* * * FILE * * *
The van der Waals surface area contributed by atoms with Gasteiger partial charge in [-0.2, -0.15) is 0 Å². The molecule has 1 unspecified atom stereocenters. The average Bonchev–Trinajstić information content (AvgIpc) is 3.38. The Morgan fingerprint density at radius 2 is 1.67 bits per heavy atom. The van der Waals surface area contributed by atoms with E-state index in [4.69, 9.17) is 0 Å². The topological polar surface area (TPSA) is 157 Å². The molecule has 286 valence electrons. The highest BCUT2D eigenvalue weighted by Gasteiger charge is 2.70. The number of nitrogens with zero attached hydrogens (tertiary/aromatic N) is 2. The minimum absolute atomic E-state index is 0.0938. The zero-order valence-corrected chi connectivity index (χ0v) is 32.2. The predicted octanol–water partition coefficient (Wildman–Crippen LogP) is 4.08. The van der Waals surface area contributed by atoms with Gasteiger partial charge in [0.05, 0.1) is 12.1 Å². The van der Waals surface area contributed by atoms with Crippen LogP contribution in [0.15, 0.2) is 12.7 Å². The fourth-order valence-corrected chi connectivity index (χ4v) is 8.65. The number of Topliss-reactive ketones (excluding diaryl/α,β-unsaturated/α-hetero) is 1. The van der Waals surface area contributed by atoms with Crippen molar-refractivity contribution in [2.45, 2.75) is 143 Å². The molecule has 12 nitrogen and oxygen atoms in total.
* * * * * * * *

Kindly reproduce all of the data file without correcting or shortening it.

The van der Waals surface area contributed by atoms with Gasteiger partial charge in [-0.2, -0.15) is 0 Å². The molecule has 1 unspecified atom stereocenters. The average Bonchev–Trinajstić information content (AvgIpc) is 3.38. The Morgan fingerprint density at radius 2 is 1.67 bits per heavy atom. The van der Waals surface area contributed by atoms with E-state index in [4.69, 9.17) is 0 Å². The topological polar surface area (TPSA) is 157 Å². The molecule has 286 valence electrons. The highest BCUT2D eigenvalue weighted by Gasteiger charge is 2.70. The number of nitrogens with zero attached hydrogens (tertiary/aromatic N) is 2. The minimum absolute atomic E-state index is 0.0938. The zero-order valence-corrected chi connectivity index (χ0v) is 32.2. The predicted octanol–water partition coefficient (Wildman–Crippen LogP) is 4.08. The van der Waals surface area contributed by atoms with Gasteiger partial charge in [0.05, 0.1) is 12.1 Å². The van der Waals surface area contributed by atoms with Crippen LogP contribution in [0.15, 0.2) is 12.7 Å². The fourth-order valence-corrected chi connectivity index (χ4v) is 8.65. The number of Topliss-reactive ketones (excluding diaryl/α,β-unsaturated/α-hetero) is 1. The van der Waals surface area contributed by atoms with Crippen molar-refractivity contribution in [2.45, 2.75) is 143 Å². The molecule has 12 nitrogen and oxygen atoms in total.